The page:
FOREPERSON: We would like to hear Barbara's testimony, if possible, and — and, ah, [J's] testimony as far as the — that was the next, ah —
ANOTHER JUROR: It was the first.
FOREPERSON: — The very first.
COURT: I'll need to instruct you that we will not be able to replay or review the testimony for you. I can review further instructions, and try to read them a little better than I did, but that of course is not a summary of the evidence. But I will instruct you that it's your duty to consider the evidence as you recall it, and consider the view of other jurors, again, reaching in your minds as to what that testimony is.
The jury then resumed deliberations. Subsequently, the jury returned verdicts of guilty on both the counts of first-degree statutory rape and taking indecent liberties with a child.
The sole issue to be addressed is whether the trial court exercised discretion, as required by N.C.G.S. § 15A-1233(a), in its decision not to let the jurors review the testimony of J and her Aunt Barbara. The defendant contends that the language used by the trial court in its denial of the jurors' request indicates that the trial court did not believe it was statutorily permitted to let the jurors review the testimony. Thus, defendant maintains the trial court failed to consider the request under the statutorily required discretionary standard. We find defendant's argument to be persuasive.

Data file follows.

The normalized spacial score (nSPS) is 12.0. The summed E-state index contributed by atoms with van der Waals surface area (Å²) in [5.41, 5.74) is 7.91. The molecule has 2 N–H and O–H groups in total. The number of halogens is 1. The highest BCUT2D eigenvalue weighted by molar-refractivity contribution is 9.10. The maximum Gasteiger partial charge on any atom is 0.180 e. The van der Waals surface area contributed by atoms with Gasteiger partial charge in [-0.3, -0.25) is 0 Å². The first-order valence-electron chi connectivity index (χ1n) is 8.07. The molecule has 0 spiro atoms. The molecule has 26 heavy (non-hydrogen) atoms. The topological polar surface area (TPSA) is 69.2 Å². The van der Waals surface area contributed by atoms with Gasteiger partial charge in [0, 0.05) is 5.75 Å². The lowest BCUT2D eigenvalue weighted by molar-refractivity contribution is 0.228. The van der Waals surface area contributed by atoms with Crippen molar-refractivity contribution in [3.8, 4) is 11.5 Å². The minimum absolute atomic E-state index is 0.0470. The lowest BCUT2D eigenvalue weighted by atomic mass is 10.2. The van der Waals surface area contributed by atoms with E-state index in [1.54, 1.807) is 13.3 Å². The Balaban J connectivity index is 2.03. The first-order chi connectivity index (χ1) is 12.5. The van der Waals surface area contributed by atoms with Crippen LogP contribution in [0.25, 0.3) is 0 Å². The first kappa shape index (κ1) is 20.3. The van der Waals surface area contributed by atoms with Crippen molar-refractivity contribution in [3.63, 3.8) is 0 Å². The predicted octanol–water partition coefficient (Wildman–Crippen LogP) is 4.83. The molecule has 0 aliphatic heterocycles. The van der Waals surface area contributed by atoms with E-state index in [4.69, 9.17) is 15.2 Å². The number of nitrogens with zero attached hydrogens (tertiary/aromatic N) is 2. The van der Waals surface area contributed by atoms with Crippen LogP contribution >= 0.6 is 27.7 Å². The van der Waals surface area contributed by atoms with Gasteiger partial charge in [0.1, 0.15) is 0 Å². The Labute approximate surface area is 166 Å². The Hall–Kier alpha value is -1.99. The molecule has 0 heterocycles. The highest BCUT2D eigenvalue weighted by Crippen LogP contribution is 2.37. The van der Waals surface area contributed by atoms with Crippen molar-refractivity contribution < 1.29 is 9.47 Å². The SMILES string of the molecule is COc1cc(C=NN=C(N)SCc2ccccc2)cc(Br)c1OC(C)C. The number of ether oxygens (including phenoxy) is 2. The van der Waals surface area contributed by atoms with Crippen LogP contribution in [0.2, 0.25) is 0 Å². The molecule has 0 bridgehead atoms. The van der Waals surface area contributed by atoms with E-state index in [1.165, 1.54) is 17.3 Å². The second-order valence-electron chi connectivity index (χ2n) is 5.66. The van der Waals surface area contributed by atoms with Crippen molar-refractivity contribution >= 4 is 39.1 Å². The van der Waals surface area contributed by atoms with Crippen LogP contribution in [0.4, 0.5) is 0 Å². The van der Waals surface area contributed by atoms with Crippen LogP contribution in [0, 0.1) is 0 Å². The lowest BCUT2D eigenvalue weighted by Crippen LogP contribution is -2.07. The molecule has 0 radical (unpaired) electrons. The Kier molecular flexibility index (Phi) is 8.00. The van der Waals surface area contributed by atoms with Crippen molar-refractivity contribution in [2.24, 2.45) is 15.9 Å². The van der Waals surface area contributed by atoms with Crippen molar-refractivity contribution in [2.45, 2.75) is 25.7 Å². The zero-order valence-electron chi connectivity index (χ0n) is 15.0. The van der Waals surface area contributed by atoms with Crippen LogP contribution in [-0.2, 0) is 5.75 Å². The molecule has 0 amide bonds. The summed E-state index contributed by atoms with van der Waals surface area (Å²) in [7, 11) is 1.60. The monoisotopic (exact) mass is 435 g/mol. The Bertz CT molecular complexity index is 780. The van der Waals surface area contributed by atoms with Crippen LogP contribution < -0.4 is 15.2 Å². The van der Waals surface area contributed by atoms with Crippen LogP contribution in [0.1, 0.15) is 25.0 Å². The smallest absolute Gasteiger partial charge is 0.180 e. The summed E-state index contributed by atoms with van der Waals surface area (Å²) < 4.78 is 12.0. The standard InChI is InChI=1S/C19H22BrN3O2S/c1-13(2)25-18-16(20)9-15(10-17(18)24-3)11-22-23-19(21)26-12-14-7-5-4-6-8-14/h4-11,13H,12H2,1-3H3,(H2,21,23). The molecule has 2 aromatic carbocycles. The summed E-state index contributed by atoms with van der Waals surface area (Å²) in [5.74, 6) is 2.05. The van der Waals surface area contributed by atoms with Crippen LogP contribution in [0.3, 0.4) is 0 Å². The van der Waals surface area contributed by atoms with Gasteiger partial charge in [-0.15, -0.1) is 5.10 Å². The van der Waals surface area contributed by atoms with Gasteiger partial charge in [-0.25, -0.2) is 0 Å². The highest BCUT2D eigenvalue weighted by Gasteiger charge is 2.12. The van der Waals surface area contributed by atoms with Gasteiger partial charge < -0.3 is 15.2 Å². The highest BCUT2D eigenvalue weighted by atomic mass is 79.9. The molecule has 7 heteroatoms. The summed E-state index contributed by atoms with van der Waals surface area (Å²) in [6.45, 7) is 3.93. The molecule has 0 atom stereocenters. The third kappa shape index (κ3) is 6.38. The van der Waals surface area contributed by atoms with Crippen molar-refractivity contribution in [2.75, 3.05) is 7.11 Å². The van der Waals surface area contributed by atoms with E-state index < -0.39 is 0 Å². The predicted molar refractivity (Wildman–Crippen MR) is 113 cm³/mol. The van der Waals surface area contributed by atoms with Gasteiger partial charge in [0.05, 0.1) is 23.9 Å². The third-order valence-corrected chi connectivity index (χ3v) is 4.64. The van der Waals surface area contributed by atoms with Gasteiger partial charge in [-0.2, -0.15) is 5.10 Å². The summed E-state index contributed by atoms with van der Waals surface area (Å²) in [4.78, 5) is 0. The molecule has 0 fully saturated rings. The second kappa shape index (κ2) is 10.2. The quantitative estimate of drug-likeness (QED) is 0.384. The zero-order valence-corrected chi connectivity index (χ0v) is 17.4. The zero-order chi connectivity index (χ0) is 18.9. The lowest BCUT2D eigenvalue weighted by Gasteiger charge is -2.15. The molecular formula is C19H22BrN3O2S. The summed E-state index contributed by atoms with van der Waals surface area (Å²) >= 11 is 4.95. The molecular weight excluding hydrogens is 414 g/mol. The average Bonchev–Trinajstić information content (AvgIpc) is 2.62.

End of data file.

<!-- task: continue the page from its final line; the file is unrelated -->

N.C.G.S. § 15A-1233(a) governs the trial court's duty regarding jury requests to review trial testimony:
(a) If the jury after retiring for deliberation requests a review of certain testimony or other evidence, the jurors must be conducted to the courtroom. The judge in his discretion, after notice to the prosecutor and defendant, may direct that requested parts of the testimony be read to the jury and may permit the jury to reexamine in open court the requested materials admitted into evidence. In his discretion the judge may also have the jury review other evidence relating to the same factual issue so as not to give undue prominence to the evidence requested.